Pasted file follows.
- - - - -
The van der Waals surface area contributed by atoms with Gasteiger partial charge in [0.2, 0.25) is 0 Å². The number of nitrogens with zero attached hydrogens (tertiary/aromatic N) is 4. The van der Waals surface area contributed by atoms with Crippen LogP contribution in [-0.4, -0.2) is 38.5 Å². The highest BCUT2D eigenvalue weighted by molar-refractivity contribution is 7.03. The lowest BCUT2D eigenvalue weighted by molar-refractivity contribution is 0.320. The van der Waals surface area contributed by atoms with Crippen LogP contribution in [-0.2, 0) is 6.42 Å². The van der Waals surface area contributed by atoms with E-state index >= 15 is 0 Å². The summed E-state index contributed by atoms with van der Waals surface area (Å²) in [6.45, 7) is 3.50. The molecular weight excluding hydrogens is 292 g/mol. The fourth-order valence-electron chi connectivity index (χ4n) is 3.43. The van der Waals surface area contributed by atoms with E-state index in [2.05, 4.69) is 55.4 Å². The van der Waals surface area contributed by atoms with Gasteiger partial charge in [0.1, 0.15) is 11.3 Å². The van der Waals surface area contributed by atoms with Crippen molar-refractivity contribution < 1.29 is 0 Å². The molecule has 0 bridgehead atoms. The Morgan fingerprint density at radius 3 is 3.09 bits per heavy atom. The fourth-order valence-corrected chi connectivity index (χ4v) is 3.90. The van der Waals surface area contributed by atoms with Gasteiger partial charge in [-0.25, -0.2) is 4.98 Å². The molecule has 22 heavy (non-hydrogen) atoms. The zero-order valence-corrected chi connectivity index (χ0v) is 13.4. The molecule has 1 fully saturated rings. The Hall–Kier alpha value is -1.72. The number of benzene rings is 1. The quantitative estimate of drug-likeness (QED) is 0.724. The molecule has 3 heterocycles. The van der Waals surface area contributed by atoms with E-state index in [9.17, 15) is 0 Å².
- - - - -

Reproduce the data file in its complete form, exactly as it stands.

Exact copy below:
The van der Waals surface area contributed by atoms with Gasteiger partial charge in [0.2, 0.25) is 0 Å². The number of nitrogens with zero attached hydrogens (tertiary/aromatic N) is 4. The van der Waals surface area contributed by atoms with Crippen LogP contribution in [-0.4, -0.2) is 38.5 Å². The highest BCUT2D eigenvalue weighted by molar-refractivity contribution is 7.03. The lowest BCUT2D eigenvalue weighted by molar-refractivity contribution is 0.320. The van der Waals surface area contributed by atoms with Crippen LogP contribution in [-0.2, 0) is 6.42 Å². The van der Waals surface area contributed by atoms with E-state index >= 15 is 0 Å². The summed E-state index contributed by atoms with van der Waals surface area (Å²) in [6.45, 7) is 3.50. The molecular weight excluding hydrogens is 292 g/mol. The fourth-order valence-electron chi connectivity index (χ4n) is 3.43. The van der Waals surface area contributed by atoms with E-state index in [2.05, 4.69) is 55.4 Å². The van der Waals surface area contributed by atoms with Gasteiger partial charge in [0.1, 0.15) is 11.3 Å². The van der Waals surface area contributed by atoms with Crippen molar-refractivity contribution < 1.29 is 0 Å². The molecule has 0 bridgehead atoms. The Morgan fingerprint density at radius 3 is 3.09 bits per heavy atom. The fourth-order valence-corrected chi connectivity index (χ4v) is 3.90. The van der Waals surface area contributed by atoms with Gasteiger partial charge in [-0.25, -0.2) is 4.98 Å². The molecule has 22 heavy (non-hydrogen) atoms. The zero-order valence-corrected chi connectivity index (χ0v) is 13.4. The molecule has 1 fully saturated rings. The Hall–Kier alpha value is -1.72. The number of benzene rings is 1. The quantitative estimate of drug-likeness (QED) is 0.724. The molecule has 3 heterocycles. The van der Waals surface area contributed by atoms with E-state index in [9.17, 15) is 0 Å².